Feature selection is increasingly important in data analysis and machine learning in big data era. However, how to use the data in feature selection, i.e. using either ALL or PART of a dataset, has become a serious and tricky issue. Whilst the conventional practice of using all the data in feature selection may lead to selection bias, using part of the data may, on the other hand, lead to underestimating the relevant features under some conditions. This paper investigates these two strategies systematically in terms of reliability and effectiveness, and then determines their suitability for datasets with different characteristics. The reliability is measured by the Average Tanimoto Index and the Inter-method Average Tanimoto Index, and the effectiveness is measured by the mean generalisation accuracy of classification. The computational experiments are carried out on ten real-world benchmark datasets and fourteen synthetic datasets. The synthetic datasets are generated with a pre-set number of relevant features and varied numbers of irrelevant features and instances, and added with different levels of noise. The results indicate that the PART approach is more effective in reducing the bias when the size of a dataset is small but starts to lose its advantage as the dataset size increases.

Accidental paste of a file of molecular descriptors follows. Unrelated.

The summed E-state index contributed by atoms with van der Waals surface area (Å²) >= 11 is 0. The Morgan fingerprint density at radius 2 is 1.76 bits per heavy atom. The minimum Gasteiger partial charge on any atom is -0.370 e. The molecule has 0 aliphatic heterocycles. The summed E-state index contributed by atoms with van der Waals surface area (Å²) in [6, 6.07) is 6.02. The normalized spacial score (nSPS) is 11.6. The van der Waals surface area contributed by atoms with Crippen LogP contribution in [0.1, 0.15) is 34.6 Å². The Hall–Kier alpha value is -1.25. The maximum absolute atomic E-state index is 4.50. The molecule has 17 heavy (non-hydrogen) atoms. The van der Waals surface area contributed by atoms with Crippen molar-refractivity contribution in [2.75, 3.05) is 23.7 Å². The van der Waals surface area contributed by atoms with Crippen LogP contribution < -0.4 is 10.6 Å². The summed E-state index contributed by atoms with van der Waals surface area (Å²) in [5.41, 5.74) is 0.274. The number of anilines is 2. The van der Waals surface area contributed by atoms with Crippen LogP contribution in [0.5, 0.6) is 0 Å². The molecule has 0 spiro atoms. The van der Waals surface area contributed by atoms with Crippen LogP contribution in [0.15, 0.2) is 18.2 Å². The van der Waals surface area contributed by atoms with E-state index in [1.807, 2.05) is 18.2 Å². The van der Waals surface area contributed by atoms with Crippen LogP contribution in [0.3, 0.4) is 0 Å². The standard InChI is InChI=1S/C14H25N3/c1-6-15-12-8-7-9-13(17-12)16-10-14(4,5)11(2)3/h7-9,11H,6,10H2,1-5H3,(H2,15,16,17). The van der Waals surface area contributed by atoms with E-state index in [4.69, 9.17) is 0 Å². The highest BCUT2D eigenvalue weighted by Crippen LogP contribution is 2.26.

|Journal||International Journal of Machine Learning and Cybernetics|
|Early online date||22 Dec 2015|
|Publication status||Published - Jun 2017|
- Features selection
- Big data
- Similarity measure